Nobody would have blamed Kevin West if he had shown up in Winnipeg this summer a bitter man.
West had a tremendous spring training with the Cincinnati Reds this year, lighting it up in Triple-A and even getting two hits off Colorado Rockies pitching in a major league game.
It was just the kind of performance West needed to get the Reds to overlook his age -- 30 -- and focus instead on his abilities.
And it still wasn't good enough.
A former Triple-A prospect with both the Minnesota Twins and the Texas Rangers, West got nothing for his efforts this spring than another major league team to add to the list of clubs who have studied -- and then passed on -- the 6-2, 210-pound hard hitting outfielder.
But to West's everlasting credit, he showed up for his third spring training with the Winnipeg Goldeyes this year with neither a chip on his shoulder nor bitterness in his heart. "At the end of the day," West explained on Monday, "I just love baseball.
"And when I'm done, I'd like to be able to look at myself in the mirror and say, 'You did a good job, you did your best.' I don't want to embarrass myself out there. I want people to see I'm a good ballplayer."
And so rather than dwelling on the disappointment of the past, West focused on the present in Winnipeg and put together what is shaping up to be his best offensive season yet as a member of the Goldeyes.
Yesterday, West got his reward when he was named to the Northern League all-star team that will travel to Tucson, Ariz. next week to play against the best of the Golden Baseball League in the first-ever interlocking midsummer classic between the two leagues.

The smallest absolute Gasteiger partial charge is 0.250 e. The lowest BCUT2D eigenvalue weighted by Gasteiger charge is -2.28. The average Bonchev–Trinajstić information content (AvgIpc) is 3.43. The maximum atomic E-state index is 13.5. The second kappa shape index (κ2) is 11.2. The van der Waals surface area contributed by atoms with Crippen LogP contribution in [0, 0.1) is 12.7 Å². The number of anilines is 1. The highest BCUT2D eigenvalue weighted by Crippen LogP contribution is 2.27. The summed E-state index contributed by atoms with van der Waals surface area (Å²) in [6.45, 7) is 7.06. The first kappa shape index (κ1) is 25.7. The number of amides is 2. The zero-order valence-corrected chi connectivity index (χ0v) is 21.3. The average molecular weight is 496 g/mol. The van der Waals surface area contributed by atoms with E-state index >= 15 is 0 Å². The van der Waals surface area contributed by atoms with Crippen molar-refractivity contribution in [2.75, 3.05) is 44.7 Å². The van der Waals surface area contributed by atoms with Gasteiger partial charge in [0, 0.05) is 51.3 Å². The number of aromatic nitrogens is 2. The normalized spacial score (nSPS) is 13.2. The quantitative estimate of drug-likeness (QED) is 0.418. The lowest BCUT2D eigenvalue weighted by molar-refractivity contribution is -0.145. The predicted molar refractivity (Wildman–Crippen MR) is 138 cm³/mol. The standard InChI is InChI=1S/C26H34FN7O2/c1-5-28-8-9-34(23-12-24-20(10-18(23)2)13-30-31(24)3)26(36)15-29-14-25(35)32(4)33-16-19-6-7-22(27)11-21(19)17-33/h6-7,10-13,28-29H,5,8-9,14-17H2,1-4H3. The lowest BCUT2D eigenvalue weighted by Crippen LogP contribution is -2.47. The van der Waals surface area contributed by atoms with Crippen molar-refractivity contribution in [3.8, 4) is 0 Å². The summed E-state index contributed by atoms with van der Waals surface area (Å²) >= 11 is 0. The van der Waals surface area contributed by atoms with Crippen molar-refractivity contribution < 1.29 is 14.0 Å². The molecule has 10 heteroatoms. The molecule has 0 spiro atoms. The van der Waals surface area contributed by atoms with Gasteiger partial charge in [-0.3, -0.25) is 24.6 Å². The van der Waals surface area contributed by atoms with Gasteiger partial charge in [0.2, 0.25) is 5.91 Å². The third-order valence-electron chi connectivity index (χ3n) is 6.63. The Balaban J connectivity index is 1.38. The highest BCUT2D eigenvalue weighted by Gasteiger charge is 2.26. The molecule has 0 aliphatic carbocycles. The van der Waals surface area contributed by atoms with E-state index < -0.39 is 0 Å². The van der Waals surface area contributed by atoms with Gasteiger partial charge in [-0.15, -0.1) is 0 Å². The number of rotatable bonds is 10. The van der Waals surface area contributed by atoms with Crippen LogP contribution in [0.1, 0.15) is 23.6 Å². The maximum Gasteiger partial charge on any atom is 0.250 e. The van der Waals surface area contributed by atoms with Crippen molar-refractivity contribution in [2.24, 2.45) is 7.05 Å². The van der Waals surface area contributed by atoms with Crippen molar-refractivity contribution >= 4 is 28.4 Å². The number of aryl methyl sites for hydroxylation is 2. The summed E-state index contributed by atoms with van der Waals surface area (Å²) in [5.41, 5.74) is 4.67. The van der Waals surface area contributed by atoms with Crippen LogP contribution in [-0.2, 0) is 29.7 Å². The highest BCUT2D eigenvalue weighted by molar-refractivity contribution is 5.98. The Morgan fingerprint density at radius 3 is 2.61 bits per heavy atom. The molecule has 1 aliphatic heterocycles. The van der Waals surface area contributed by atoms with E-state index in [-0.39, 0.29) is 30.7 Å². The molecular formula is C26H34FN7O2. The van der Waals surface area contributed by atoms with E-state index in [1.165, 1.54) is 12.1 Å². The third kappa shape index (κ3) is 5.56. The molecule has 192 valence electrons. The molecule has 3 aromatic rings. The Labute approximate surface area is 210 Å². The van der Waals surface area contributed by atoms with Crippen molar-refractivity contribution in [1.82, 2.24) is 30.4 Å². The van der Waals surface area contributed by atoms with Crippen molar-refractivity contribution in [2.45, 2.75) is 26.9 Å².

West, who's second in the league in hitting this season, was one of three Goldeyes named to the Northern League squad -- shortstop Wes Long (third in the batting race) and starting pitcher Chris Salamida (leading the league in strikeouts) were the others.
The Fish could have had as many as five players on the all-star roster. Starting pitcher Mark Holliman was a shoe-in for the team with his dominating performances for the Goldeyes this season, but Holliman's now in the Boston Red Sox organization after his contract was picked up just last week.
"I think Holliman probably could have started the (all-star) game if he was still with us," ventured Goldeyes GM Andrew Collier.
Salamida said he has drawn inspiration from Holliman's signing. "It made me realize there are people looking at what we're doing here," he said by phone from Kansas City, where the Goldeyes were scheduled to play the T-Bones last night. "Maybe there will be another opportunity that will come up for someone like me."
The other Goldeyes player not on the all-star roster announced yesterday, but probably could have been, is Fish DH Juan Diaz, who's currently third in the league in home runs with 11. Diaz had chosen to use the all-star break next week to attend to family at his home in Miami rather than play in the game.
West said he has reconciled what happened with Cincinnati this spring as something beyond his control. "There's so many good ballplayers out there, it's easy to be overlooked," he says. "And I think personally I've been overlooked for a few years now."
But where there's baseball, there's hope and West says his big league dream, for all its crushing disappointments so far, continues to burn brightly. And success -- should it ever come -- would be all the sweeter for it.
"If I get to the major leagues," he says, "it will be a good story."